Massachusetts is different from other places in ways that are obvious and ways that are not so obvious. The implementation environment in Massachusetts, for example, was radically different than the one Obamacare faces nationally: broad public approval, bipartisan political support, a booming economy. Which means that even if you assume that RomneyCare's increase in coverage was the sole cause of the drop in mortality, enacting a similar program nationwide wouldn't necessarily produce the same results. Government-run health care pilot programs are notoriously difficult to scale up. Just because something works in one place, even if it works really well, does not mean it will work as well or at all in another.
But let's assume, for a moment, that it does. The result of a nationwide 3 percent drop in mortality would be about 17,000 fewer deaths per year. But as with anything, there's a cost. To put it another way, the study suggests that in order to save one life each year, about 830 people would need to enroll in health coverage. That's an expensive proposition. As Michael Cannon, director of health policy at the Cato Institute, estimates in a post at Forbes, "If we assume the per-person cost of covering those 830 adults is roughly the per-person premium for employer-sponsored coverage in Massachusetts in 2010 (about $5,000), then a back-of-the-envelope calculation suggests that RomneyCare spent $4 million or more per life saved," perhaps more when the law's other costs are included. It's not enough to simply ask whether a policy has any effect at all. It's also necessary to ask whether there are different, more effective sets of policies that could be achieved for a similar price tag.
And as Cannon points out, his estimated cost for RomneyCare probably doesn't pass a basic cost-effectiveness test:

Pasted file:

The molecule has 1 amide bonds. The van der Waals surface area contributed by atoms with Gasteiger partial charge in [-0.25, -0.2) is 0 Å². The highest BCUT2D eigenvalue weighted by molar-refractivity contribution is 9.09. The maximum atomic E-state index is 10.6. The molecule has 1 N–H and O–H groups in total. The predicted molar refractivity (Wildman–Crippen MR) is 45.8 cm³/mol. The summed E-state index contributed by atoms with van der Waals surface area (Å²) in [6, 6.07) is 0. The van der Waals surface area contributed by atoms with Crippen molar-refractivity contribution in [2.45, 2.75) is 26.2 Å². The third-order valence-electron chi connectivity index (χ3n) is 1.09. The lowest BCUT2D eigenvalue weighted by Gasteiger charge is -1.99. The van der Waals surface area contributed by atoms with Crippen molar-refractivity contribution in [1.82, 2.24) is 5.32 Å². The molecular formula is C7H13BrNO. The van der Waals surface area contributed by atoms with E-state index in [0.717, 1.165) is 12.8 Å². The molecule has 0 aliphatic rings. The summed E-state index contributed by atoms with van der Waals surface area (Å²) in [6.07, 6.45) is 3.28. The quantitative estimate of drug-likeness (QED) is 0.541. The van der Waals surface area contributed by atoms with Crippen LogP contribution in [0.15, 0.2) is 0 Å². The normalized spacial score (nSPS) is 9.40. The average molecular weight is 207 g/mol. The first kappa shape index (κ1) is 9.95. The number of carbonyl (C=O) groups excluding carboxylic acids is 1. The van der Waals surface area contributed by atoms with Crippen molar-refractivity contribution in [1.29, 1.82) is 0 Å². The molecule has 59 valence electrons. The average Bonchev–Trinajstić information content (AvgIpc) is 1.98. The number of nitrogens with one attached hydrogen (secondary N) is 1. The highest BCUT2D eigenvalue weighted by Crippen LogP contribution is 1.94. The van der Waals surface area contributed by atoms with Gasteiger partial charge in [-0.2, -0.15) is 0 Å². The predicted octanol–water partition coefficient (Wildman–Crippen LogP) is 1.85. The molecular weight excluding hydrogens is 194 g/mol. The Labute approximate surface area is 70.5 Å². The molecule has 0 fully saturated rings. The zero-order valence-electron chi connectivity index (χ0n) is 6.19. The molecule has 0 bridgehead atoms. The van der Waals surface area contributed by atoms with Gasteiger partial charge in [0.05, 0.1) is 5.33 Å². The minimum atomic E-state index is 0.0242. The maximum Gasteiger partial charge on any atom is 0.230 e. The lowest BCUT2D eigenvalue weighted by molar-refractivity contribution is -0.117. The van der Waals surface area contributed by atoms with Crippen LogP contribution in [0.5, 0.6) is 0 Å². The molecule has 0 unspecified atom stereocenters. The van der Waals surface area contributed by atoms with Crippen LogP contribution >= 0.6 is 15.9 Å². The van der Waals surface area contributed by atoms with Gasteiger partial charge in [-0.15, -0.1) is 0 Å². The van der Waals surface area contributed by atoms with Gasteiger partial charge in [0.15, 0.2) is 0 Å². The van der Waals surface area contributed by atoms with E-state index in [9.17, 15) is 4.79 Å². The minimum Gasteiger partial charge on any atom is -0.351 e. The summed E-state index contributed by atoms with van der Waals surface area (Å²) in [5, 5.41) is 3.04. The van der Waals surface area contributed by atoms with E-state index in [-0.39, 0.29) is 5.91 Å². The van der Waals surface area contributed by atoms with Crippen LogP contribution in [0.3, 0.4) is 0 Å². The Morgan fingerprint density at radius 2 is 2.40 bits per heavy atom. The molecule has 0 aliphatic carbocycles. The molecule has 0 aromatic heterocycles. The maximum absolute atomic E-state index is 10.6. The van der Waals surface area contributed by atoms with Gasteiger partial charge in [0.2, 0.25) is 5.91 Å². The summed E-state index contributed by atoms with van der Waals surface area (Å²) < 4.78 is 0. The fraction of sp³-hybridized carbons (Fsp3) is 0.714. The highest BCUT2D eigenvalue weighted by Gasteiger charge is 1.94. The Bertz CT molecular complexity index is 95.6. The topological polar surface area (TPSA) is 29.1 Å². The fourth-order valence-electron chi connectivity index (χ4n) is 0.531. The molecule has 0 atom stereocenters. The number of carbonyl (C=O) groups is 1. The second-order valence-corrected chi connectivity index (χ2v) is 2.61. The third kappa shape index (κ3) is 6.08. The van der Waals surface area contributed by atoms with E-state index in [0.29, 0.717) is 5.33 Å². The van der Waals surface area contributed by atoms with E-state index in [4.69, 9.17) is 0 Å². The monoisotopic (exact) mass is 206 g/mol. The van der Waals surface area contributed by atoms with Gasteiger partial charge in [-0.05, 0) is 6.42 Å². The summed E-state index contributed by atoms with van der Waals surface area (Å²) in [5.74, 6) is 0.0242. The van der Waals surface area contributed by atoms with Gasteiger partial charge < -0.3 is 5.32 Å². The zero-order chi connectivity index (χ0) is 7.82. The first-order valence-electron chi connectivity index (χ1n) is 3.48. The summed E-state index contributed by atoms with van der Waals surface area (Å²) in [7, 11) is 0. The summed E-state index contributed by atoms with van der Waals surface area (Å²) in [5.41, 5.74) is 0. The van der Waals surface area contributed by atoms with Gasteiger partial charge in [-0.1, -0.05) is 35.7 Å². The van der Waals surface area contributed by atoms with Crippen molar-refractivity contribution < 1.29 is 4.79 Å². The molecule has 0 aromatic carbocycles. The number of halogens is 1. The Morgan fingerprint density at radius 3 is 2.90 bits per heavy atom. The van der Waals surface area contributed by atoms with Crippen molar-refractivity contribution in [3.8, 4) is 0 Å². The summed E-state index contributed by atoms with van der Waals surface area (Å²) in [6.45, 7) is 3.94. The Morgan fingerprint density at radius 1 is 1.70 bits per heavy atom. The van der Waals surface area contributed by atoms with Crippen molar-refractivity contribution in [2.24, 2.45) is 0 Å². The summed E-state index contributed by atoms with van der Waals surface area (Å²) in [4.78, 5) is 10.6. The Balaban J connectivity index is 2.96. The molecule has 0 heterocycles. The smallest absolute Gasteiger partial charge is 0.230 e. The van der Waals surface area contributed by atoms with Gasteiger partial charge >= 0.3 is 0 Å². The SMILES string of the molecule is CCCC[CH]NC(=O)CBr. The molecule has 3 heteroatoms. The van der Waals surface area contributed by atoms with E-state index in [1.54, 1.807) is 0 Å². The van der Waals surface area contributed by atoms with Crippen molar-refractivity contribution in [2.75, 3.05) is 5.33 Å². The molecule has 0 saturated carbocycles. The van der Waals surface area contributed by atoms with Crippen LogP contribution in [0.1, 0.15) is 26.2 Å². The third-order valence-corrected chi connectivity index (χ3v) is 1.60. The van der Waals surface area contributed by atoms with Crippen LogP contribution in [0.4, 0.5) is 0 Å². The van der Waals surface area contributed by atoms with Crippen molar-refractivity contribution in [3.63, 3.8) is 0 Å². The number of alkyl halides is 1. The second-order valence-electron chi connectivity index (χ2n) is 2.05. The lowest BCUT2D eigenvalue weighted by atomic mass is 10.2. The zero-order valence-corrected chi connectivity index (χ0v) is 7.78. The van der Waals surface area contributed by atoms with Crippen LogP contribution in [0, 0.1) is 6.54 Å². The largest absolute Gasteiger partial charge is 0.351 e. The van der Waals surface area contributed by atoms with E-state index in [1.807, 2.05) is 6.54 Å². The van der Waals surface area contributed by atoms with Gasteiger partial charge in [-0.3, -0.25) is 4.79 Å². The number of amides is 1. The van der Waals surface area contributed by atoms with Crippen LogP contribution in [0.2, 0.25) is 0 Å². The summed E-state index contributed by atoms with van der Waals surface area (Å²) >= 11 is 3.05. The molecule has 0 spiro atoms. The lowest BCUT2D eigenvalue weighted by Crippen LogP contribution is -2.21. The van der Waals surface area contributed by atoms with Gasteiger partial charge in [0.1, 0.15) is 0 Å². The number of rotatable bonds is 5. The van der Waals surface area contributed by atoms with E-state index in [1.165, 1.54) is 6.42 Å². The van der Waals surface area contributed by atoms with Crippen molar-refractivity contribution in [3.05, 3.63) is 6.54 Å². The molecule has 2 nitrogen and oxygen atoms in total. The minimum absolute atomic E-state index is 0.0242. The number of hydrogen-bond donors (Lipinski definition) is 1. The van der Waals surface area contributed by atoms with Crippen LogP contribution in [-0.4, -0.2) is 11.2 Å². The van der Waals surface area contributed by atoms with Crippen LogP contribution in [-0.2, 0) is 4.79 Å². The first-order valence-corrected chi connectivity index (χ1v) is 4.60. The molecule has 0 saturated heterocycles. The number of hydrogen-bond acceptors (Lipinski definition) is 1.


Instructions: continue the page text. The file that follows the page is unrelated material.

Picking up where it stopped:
The World Health Organization considers a medical intervention to be "not cost-effective" if it costs more than three times a nation's per-capita GDP per year of life saved. This in turn suggests that RomneyCare would have to give every person it saves an average of nearly 30 additional years of life to meet the World Health Organization's criteria for cost-effectiveness. Given that the mortality gains were concentrated in the 35-64 group, that seems like a stretch.
On the same note, it's worth remembering that for the past several years, the price tag in Massachusetts has looked unaffordably expensive. In a 2011 review of the state's health reform published in Health Affairs, a team of researchers looked at the results of the program over the same time frame measured by the new study. What they found was more coverage, more utilization of care—and costs that could not be supported over time. Not in Massachusetts. Not anywhere. "The pre-2010 status quo is not a sustainable option for Massachusetts or the nation," the report said. Around the same time, state health officials were also describing the program's costs as unsustainable, warning that, if left unchecked, they will crowd out everything else the government needs to do. Some reforms have been put in place by then, but even still, cost-containment is a challenge—in part because more coverage has led to greater use of care.
The new Massachusetts study sheds some genuinely useful, though not perfectly conclusive, light on the question of how health insurance effects health. But it offers less help with the public policy questions that come next: What should we do, and how much will we have to pay for it? Health insurance programs like RomneyCare won't help anyone if their costs turn out to be unsustainable.